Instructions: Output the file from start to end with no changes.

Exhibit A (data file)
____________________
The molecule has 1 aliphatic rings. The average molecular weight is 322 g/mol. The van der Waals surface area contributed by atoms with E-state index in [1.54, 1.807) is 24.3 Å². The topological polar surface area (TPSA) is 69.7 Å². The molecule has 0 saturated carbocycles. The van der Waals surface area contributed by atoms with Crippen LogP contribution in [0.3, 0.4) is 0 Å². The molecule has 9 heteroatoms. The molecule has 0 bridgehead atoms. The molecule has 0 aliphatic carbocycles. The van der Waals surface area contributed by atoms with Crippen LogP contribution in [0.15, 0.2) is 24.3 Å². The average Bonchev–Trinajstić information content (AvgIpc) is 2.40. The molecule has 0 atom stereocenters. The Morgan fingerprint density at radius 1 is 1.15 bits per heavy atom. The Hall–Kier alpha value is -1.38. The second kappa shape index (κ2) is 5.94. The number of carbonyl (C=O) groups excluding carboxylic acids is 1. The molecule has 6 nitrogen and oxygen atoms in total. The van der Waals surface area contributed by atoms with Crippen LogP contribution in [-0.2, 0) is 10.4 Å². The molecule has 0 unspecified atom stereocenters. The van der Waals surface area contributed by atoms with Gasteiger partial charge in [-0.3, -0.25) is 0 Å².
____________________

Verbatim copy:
The molecule has 1 aliphatic rings. The average molecular weight is 322 g/mol. The van der Waals surface area contributed by atoms with E-state index in [1.54, 1.807) is 24.3 Å². The topological polar surface area (TPSA) is 69.7 Å². The molecule has 0 saturated carbocycles. The van der Waals surface area contributed by atoms with Crippen LogP contribution in [0.3, 0.4) is 0 Å². The molecule has 9 heteroatoms. The molecule has 0 bridgehead atoms. The molecule has 0 aliphatic carbocycles. The van der Waals surface area contributed by atoms with Crippen LogP contribution in [0.15, 0.2) is 24.3 Å². The average Bonchev–Trinajstić information content (AvgIpc) is 2.40. The molecule has 0 atom stereocenters. The Morgan fingerprint density at radius 1 is 1.15 bits per heavy atom. The Hall–Kier alpha value is -1.38. The second kappa shape index (κ2) is 5.94. The number of carbonyl (C=O) groups excluding carboxylic acids is 1. The molecule has 6 nitrogen and oxygen atoms in total. The van der Waals surface area contributed by atoms with Crippen LogP contribution in [-0.2, 0) is 10.4 Å². The molecule has 0 unspecified atom stereocenters. The van der Waals surface area contributed by atoms with Gasteiger partial charge in [-0.3, -0.25) is 0 Å².